Re: Python talks at DebConf
On Tue, May 11, 2010 at 19:51, Lino Mastrodomenico
> Disclaimer: I'm a Python developer, not a package maintainer, so take
> what I write with a grain of salt.
> 2010/5/10 Piotr Ożarowski <firstname.lastname@example.org>:
>> Why I think derivatives should not add new versions?
>> * because it's mostly chasing numbers - I'm pretty sure there are not
>> more than 10 packages that require Python >= 2.6 and are not easy to
>> port to 2.5 in Ubuntu 10.04,
> Applications and libraries still widely supporting 2.5 doesn't
> necessarily mean that Python developers are happy with it and 2.6+ is
> not really required. In many cases it's just that there are too many
> end users that only have 2.5 to drop backward compatibility with it.
> I'm NOT complaining about the 2.5->2.6 transition, I understand that
> maintaining a distro with so many packages and a very high quality is
> extremely difficult, but keeping up with the upstream Python releases
> IMO it's not just "chasing numbers", see the changelogs for Python 2.6
> and 2.7.
Indeed, that's what we expect from the python maintainer:
- understand what changes between to major release
- prepare a draft for the transition, checking packages that brake
(reporting bugs and hopefully patches)
- get consensus from the project (release team for formal ACK on
starting the transition and from python community to support the
transition with uploads and so)
none of that has happened in the past.
> A simple example: the b"foo" syntax. Apparently it's completely
> useless in Python 2.x, since it's equivalent to "foo". But using it in
> Python 2.x code makes supporting both 2.x and 3.x much easier since
> 2to3 can use these "annotations" to decide whether a constant should
> be converted to bytes or to a (unicode) string.
> So, yes, most programs will work with the Python version that's the
> default in Debian stable, but that doesn't necessarily mean that using
> an old version as default is harmless. It may prevent Python
> developers from using new features they like.
> And there are many (mostly minor) bugs in 2.5 fixed in 2.6 that will
> never be fixed in 2.5.x, similarly there are bugs in 2.6 that are only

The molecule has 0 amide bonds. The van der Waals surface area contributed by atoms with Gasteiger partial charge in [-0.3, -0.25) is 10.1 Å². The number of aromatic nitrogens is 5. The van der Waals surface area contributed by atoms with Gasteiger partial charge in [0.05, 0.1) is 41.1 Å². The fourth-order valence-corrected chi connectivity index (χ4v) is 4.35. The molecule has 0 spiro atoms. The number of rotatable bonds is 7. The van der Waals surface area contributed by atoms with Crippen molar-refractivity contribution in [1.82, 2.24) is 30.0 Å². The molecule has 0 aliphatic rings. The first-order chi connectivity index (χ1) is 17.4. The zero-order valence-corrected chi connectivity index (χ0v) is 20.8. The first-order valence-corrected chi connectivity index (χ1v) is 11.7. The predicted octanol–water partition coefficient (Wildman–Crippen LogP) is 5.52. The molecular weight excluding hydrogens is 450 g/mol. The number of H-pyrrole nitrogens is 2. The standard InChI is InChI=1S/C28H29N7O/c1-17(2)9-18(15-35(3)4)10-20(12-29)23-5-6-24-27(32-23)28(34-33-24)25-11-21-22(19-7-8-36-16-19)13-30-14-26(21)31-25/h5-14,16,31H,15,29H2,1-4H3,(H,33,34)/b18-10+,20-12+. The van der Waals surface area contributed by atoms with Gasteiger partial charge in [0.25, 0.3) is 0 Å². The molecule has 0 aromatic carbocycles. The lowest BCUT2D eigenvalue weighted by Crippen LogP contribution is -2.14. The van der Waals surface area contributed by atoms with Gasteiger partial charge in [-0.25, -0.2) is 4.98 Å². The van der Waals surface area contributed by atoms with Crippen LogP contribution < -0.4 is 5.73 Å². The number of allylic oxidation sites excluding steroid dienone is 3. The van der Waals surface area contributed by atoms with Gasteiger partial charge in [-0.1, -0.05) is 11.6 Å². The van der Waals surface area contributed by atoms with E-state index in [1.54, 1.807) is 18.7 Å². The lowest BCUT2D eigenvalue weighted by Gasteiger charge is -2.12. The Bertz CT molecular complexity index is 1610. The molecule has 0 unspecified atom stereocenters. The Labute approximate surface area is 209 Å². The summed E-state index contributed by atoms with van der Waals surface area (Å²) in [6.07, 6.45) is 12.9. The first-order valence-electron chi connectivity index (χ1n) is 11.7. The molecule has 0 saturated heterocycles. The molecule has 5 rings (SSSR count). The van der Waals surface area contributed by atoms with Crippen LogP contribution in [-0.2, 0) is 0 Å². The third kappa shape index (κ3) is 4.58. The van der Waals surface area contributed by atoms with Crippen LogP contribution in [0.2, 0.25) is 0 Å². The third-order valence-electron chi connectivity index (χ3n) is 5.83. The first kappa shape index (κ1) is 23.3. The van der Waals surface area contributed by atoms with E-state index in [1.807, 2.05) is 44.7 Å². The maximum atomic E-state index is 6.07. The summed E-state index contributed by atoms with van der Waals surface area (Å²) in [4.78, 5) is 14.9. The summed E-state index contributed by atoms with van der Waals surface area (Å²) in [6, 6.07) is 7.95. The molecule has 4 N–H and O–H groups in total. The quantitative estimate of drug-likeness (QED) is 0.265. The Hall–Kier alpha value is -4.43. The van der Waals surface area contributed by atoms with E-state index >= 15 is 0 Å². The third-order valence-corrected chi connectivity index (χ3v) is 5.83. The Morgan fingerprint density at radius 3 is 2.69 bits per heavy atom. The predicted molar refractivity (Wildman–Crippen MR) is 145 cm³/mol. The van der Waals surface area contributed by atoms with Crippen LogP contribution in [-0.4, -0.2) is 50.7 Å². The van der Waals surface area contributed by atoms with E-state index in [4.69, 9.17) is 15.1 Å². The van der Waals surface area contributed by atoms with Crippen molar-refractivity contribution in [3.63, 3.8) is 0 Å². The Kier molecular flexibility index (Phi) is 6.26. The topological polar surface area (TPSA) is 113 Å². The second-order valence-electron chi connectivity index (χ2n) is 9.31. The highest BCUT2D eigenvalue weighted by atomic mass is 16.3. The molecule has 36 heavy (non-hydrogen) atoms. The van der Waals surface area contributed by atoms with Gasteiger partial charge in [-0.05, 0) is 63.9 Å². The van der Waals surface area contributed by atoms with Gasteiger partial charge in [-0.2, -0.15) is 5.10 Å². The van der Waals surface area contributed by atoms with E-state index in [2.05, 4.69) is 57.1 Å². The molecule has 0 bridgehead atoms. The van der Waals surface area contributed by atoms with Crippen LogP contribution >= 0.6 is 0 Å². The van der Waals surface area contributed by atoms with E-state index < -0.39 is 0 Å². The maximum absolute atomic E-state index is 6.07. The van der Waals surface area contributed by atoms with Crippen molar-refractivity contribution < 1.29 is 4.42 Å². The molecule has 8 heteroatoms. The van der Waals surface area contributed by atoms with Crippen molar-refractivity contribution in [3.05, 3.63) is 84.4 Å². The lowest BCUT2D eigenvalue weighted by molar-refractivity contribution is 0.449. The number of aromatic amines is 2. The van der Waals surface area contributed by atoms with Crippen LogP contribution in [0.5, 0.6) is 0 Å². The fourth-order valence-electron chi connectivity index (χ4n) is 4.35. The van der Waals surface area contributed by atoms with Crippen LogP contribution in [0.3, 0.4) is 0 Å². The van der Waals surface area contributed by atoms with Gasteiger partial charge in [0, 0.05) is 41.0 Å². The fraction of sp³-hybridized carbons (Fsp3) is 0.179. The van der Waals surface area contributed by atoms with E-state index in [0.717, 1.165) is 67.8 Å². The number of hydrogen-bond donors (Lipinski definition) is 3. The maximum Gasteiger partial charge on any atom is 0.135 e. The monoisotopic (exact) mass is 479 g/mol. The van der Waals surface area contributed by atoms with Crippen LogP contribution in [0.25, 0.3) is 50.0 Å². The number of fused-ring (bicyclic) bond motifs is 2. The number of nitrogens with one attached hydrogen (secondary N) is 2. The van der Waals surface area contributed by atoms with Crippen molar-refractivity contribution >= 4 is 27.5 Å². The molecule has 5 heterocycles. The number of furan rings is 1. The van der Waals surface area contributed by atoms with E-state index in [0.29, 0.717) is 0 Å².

> fixed in 2.7 (e.g. the infamous DeprecationWarning for md5, sha1,
> os.popen2, etc. in 2.6 are disabled by default in 2.7: no need to show
> them to the end users since these modules will never be removed from
> Python 2.x).
>> or no fixes at all (>100 packages that FTBFS, ignoring broken
>> XS-Python-Version or debian/pyversions, packages that build
>> correctly, pass all tests... and do not work),
> Why is upgrading to a new default Python so difficult, more than 19
> months after 2.6 was released?
because we have a quite "original" python maintainer, that doesn't
care at all about Debian.
On the other hand, he does care (to a certain point) about Ubuntu
using the latest python version possible, of course not handling all
the problems that that version can cause.
Ah, just for the sake clarity: the Debian and Ubuntu python
maintainers are the same person.
> Are upstream programs badly written, e.g. relying on undocumented
> implementation details of a particular Python version, and their
> authors never fixed them?
Sometimes (as in abandoned softwares, that we still maintain since we
have users using them); sometimes there are package maintainer that
didn't upgrade to the latest version, so we don't have the code to
support a new version (even though the upstream authors released it)
> Is the problem using an old version of a package while the more recent
> upstream versions have already fixed the compatibility problems?
yep, sometimes, but there are also new upstream release that drop
support to a version to add support to a newer one, and we have to
support them both.
> Are Guido & c. way too happy to break backwards compatibility without
> understand how many problems they are creating in the real world?
> Should they be warned to be much more careful?
> Are there old unmaintained Debian packages or patches that
> unnecessarily introduced incompatibilities, e.g. by hardcoding version
No, I don't think those are the problems.
> I apologize if all this has already been discussed, but I hope that
> the future transition to 2.7 and eventually to 3.x could be less
> labour-intensive than the one to 2.6.
Well, we hope several things will change on the python side of Debian;
let's see if our dreams will come true.
Sandro Tosi (aka morph, morpheus, matrixhasu)
My website: http://matrixhasu.altervista.org/
Me at Debian: http://wiki.debian.org/SandroTosi